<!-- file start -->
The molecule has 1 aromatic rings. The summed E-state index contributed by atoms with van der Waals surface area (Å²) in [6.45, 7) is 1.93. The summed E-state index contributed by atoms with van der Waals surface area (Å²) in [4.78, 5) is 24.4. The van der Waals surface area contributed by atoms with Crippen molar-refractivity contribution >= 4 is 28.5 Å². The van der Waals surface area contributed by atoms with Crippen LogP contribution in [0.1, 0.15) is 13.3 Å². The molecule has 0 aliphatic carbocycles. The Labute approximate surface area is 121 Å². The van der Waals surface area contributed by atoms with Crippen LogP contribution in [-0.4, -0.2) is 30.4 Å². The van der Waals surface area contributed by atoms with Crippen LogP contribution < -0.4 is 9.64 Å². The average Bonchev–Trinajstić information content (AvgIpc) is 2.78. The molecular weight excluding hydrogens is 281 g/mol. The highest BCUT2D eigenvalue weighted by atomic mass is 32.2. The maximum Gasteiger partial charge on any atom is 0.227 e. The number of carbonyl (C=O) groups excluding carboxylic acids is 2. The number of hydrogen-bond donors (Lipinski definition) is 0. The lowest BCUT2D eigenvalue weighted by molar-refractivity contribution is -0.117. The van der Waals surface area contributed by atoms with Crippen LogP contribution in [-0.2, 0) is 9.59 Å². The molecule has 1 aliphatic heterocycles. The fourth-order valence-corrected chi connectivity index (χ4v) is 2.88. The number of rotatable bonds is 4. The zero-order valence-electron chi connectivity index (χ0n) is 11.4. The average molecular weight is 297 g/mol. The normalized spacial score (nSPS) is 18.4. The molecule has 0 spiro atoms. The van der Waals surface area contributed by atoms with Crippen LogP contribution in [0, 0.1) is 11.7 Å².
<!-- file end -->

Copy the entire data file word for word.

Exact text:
The molecule has 1 aromatic rings. The summed E-state index contributed by atoms with van der Waals surface area (Å²) in [6.45, 7) is 1.93. The summed E-state index contributed by atoms with van der Waals surface area (Å²) in [4.78, 5) is 24.4. The van der Waals surface area contributed by atoms with Crippen molar-refractivity contribution >= 4 is 28.5 Å². The van der Waals surface area contributed by atoms with Crippen LogP contribution in [0.1, 0.15) is 13.3 Å². The molecule has 0 aliphatic carbocycles. The Labute approximate surface area is 121 Å². The van der Waals surface area contributed by atoms with Crippen LogP contribution in [-0.4, -0.2) is 30.4 Å². The van der Waals surface area contributed by atoms with Crippen LogP contribution < -0.4 is 9.64 Å². The average Bonchev–Trinajstić information content (AvgIpc) is 2.78. The molecular weight excluding hydrogens is 281 g/mol. The highest BCUT2D eigenvalue weighted by atomic mass is 32.2. The maximum Gasteiger partial charge on any atom is 0.227 e. The number of carbonyl (C=O) groups excluding carboxylic acids is 2. The number of hydrogen-bond donors (Lipinski definition) is 0. The lowest BCUT2D eigenvalue weighted by molar-refractivity contribution is -0.117. The van der Waals surface area contributed by atoms with Crippen LogP contribution in [-0.2, 0) is 9.59 Å². The molecule has 1 aliphatic heterocycles. The fourth-order valence-corrected chi connectivity index (χ4v) is 2.88. The number of rotatable bonds is 4. The zero-order valence-electron chi connectivity index (χ0n) is 11.4. The average molecular weight is 297 g/mol. The normalized spacial score (nSPS) is 18.4. The molecule has 0 spiro atoms. The van der Waals surface area contributed by atoms with Crippen LogP contribution in [0, 0.1) is 11.7 Å².